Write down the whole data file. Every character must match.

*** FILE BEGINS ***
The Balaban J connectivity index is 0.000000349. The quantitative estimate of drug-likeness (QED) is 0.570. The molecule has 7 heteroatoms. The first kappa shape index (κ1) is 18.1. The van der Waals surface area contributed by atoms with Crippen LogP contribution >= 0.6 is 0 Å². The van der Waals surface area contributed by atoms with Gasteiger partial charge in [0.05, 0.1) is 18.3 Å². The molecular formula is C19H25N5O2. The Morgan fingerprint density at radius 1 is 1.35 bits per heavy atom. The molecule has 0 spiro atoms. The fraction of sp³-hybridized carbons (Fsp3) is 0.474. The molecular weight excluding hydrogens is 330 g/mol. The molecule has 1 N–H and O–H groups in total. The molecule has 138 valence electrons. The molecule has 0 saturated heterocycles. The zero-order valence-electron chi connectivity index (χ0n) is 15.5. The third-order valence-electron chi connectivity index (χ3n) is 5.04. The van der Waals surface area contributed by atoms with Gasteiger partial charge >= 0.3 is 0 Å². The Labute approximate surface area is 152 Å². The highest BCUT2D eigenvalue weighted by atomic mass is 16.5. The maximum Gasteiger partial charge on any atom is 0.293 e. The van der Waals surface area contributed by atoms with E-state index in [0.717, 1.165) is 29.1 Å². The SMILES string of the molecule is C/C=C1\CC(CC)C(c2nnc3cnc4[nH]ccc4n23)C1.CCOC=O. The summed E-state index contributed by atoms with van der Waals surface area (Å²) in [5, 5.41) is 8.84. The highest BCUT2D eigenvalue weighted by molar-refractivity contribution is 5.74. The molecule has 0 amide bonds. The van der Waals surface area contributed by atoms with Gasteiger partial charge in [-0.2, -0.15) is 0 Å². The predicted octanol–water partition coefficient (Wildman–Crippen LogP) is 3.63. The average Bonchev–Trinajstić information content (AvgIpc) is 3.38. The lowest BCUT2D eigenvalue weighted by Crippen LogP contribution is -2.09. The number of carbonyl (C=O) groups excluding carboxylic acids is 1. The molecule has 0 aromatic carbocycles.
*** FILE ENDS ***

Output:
The Balaban J connectivity index is 0.000000349. The quantitative estimate of drug-likeness (QED) is 0.570. The molecule has 7 heteroatoms. The first kappa shape index (κ1) is 18.1. The van der Waals surface area contributed by atoms with Crippen LogP contribution >= 0.6 is 0 Å². The van der Waals surface area contributed by atoms with Gasteiger partial charge in [0.05, 0.1) is 18.3 Å². The molecular formula is C19H25N5O2. The Morgan fingerprint density at radius 1 is 1.35 bits per heavy atom. The molecule has 0 spiro atoms. The fraction of sp³-hybridized carbons (Fsp3) is 0.474. The molecular weight excluding hydrogens is 330 g/mol. The molecule has 1 N–H and O–H groups in total. The molecule has 138 valence electrons. The molecule has 0 saturated heterocycles. The zero-order valence-electron chi connectivity index (χ0n) is 15.5. The third-order valence-electron chi connectivity index (χ3n) is 5.04. The van der Waals surface area contributed by atoms with Gasteiger partial charge >= 0.3 is 0 Å². The Labute approximate surface area is 152 Å². The highest BCUT2D eigenvalue weighted by atomic mass is 16.5. The maximum Gasteiger partial charge on any atom is 0.293 e. The van der Waals surface area contributed by atoms with E-state index in [0.717, 1.165) is 29.1 Å². The SMILES string of the molecule is C/C=C1\CC(CC)C(c2nnc3cnc4[nH]ccc4n23)C1.CCOC=O. The summed E-state index contributed by atoms with van der Waals surface area (Å²) in [5, 5.41) is 8.84. The highest BCUT2D eigenvalue weighted by molar-refractivity contribution is 5.74. The molecule has 0 amide bonds. The van der Waals surface area contributed by atoms with Gasteiger partial charge in [-0.2, -0.15) is 0 Å². The predicted octanol–water partition coefficient (Wildman–Crippen LogP) is 3.63. The average Bonchev–Trinajstić information content (AvgIpc) is 3.38. The lowest BCUT2D eigenvalue weighted by Crippen LogP contribution is -2.09. The number of carbonyl (C=O) groups excluding carboxylic acids is 1. The molecule has 0 aromatic carbocycles.